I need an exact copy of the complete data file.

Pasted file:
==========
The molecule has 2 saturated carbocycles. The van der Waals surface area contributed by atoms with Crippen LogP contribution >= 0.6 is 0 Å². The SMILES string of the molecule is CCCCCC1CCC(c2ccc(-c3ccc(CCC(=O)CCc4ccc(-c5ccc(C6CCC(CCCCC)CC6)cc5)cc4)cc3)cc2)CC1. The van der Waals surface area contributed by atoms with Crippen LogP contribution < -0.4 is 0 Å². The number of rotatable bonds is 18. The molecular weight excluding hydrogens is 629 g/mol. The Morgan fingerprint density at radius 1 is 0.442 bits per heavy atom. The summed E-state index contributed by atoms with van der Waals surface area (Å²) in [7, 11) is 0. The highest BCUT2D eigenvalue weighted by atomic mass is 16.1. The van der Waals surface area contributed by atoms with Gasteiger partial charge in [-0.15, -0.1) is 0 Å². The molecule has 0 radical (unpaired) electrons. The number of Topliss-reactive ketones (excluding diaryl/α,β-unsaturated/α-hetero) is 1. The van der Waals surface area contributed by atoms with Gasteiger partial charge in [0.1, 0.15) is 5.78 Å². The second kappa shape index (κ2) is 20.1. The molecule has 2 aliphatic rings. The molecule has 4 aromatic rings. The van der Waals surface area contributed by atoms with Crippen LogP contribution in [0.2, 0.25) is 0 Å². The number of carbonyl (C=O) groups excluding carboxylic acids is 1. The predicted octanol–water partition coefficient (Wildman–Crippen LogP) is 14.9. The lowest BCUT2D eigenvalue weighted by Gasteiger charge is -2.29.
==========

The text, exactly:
The molecule has 2 saturated carbocycles. The van der Waals surface area contributed by atoms with Crippen LogP contribution >= 0.6 is 0 Å². The SMILES string of the molecule is CCCCCC1CCC(c2ccc(-c3ccc(CCC(=O)CCc4ccc(-c5ccc(C6CCC(CCCCC)CC6)cc5)cc4)cc3)cc2)CC1. The van der Waals surface area contributed by atoms with Crippen LogP contribution < -0.4 is 0 Å². The number of rotatable bonds is 18. The molecular weight excluding hydrogens is 629 g/mol. The Morgan fingerprint density at radius 1 is 0.442 bits per heavy atom. The summed E-state index contributed by atoms with van der Waals surface area (Å²) in [7, 11) is 0. The highest BCUT2D eigenvalue weighted by atomic mass is 16.1. The van der Waals surface area contributed by atoms with Gasteiger partial charge in [-0.15, -0.1) is 0 Å². The molecule has 0 radical (unpaired) electrons. The number of Topliss-reactive ketones (excluding diaryl/α,β-unsaturated/α-hetero) is 1. The van der Waals surface area contributed by atoms with Gasteiger partial charge in [0.1, 0.15) is 5.78 Å². The second kappa shape index (κ2) is 20.1. The molecule has 2 aliphatic rings. The molecule has 4 aromatic rings. The van der Waals surface area contributed by atoms with Crippen LogP contribution in [0.2, 0.25) is 0 Å². The number of carbonyl (C=O) groups excluding carboxylic acids is 1. The predicted octanol–water partition coefficient (Wildman–Crippen LogP) is 14.9. The lowest BCUT2D eigenvalue weighted by Gasteiger charge is -2.29.